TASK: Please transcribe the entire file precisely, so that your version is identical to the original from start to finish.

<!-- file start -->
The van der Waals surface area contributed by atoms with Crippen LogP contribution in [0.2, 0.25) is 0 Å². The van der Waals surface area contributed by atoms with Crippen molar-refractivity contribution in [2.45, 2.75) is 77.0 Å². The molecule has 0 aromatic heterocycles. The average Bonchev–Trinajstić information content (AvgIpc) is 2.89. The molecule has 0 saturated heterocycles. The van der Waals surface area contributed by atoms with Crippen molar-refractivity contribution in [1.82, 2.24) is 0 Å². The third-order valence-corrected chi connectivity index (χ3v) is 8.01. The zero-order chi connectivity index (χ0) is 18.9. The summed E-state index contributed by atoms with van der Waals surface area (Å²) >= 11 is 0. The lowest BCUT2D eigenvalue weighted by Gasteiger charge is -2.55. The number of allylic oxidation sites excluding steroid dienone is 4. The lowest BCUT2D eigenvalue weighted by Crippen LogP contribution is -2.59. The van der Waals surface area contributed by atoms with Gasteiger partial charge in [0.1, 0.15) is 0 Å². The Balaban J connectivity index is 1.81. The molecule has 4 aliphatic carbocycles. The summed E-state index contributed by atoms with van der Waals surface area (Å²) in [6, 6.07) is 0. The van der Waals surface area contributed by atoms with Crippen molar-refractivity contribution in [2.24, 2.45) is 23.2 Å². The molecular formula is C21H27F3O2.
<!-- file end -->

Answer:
The van der Waals surface area contributed by atoms with Crippen LogP contribution in [0.2, 0.25) is 0 Å². The van der Waals surface area contributed by atoms with Crippen molar-refractivity contribution in [2.45, 2.75) is 77.0 Å². The molecule has 0 aromatic heterocycles. The average Bonchev–Trinajstić information content (AvgIpc) is 2.89. The molecule has 0 saturated heterocycles. The van der Waals surface area contributed by atoms with Crippen molar-refractivity contribution in [1.82, 2.24) is 0 Å². The third-order valence-corrected chi connectivity index (χ3v) is 8.01. The zero-order chi connectivity index (χ0) is 18.9. The summed E-state index contributed by atoms with van der Waals surface area (Å²) >= 11 is 0. The lowest BCUT2D eigenvalue weighted by Gasteiger charge is -2.55. The number of allylic oxidation sites excluding steroid dienone is 4. The lowest BCUT2D eigenvalue weighted by Crippen LogP contribution is -2.59. The van der Waals surface area contributed by atoms with Gasteiger partial charge in [0.1, 0.15) is 0 Å². The Balaban J connectivity index is 1.81. The molecule has 4 aliphatic carbocycles. The summed E-state index contributed by atoms with van der Waals surface area (Å²) in [6, 6.07) is 0. The van der Waals surface area contributed by atoms with Crippen molar-refractivity contribution in [2.24, 2.45) is 23.2 Å². The molecular formula is C21H27F3O2.